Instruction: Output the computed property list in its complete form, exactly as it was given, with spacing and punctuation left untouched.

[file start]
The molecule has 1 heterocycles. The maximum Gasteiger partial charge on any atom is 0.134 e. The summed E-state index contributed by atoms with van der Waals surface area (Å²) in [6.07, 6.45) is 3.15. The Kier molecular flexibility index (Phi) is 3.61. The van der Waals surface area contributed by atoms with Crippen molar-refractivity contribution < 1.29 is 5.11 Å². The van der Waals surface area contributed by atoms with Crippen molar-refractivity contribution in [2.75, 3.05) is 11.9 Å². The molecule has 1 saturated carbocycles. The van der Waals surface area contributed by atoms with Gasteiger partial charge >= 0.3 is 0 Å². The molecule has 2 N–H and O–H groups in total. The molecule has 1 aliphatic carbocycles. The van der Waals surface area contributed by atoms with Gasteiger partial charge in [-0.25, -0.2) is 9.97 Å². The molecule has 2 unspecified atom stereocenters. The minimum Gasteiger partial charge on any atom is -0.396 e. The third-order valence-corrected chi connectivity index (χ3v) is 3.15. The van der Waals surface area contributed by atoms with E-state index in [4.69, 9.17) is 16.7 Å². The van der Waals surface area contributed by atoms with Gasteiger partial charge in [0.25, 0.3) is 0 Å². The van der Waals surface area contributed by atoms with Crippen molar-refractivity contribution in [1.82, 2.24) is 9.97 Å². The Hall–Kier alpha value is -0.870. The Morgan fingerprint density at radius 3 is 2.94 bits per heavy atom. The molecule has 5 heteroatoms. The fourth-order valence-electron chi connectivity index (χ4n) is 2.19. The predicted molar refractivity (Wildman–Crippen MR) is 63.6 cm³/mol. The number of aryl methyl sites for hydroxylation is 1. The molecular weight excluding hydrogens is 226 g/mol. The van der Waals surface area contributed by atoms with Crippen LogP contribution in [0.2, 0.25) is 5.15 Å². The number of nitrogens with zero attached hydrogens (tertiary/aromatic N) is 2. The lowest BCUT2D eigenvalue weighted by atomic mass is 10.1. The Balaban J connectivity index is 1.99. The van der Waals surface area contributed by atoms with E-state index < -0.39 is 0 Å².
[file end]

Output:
The molecule has 1 heterocycles. The maximum Gasteiger partial charge on any atom is 0.134 e. The summed E-state index contributed by atoms with van der Waals surface area (Å²) in [6.07, 6.45) is 3.15. The Kier molecular flexibility index (Phi) is 3.61. The van der Waals surface area contributed by atoms with Crippen molar-refractivity contribution < 1.29 is 5.11 Å². The van der Waals surface area contributed by atoms with Crippen molar-refractivity contribution in [2.75, 3.05) is 11.9 Å². The molecule has 1 saturated carbocycles. The van der Waals surface area contributed by atoms with Gasteiger partial charge >= 0.3 is 0 Å². The molecule has 2 N–H and O–H groups in total. The molecule has 1 aliphatic carbocycles. The van der Waals surface area contributed by atoms with Gasteiger partial charge in [-0.25, -0.2) is 9.97 Å². The molecule has 2 unspecified atom stereocenters. The minimum Gasteiger partial charge on any atom is -0.396 e. The third-order valence-corrected chi connectivity index (χ3v) is 3.15. The van der Waals surface area contributed by atoms with E-state index in [4.69, 9.17) is 16.7 Å². The van der Waals surface area contributed by atoms with Gasteiger partial charge in [0.25, 0.3) is 0 Å². The van der Waals surface area contributed by atoms with Crippen molar-refractivity contribution in [1.82, 2.24) is 9.97 Å². The Hall–Kier alpha value is -0.870. The Morgan fingerprint density at radius 3 is 2.94 bits per heavy atom. The molecule has 5 heteroatoms. The fourth-order valence-electron chi connectivity index (χ4n) is 2.19. The predicted molar refractivity (Wildman–Crippen MR) is 63.6 cm³/mol. The number of aryl methyl sites for hydroxylation is 1. The molecular weight excluding hydrogens is 226 g/mol. The van der Waals surface area contributed by atoms with Crippen LogP contribution in [0.2, 0.25) is 5.15 Å². The number of nitrogens with zero attached hydrogens (tertiary/aromatic N) is 2. The lowest BCUT2D eigenvalue weighted by atomic mass is 10.1. The Balaban J connectivity index is 1.99. The van der Waals surface area contributed by atoms with E-state index < -0.39 is 0 Å².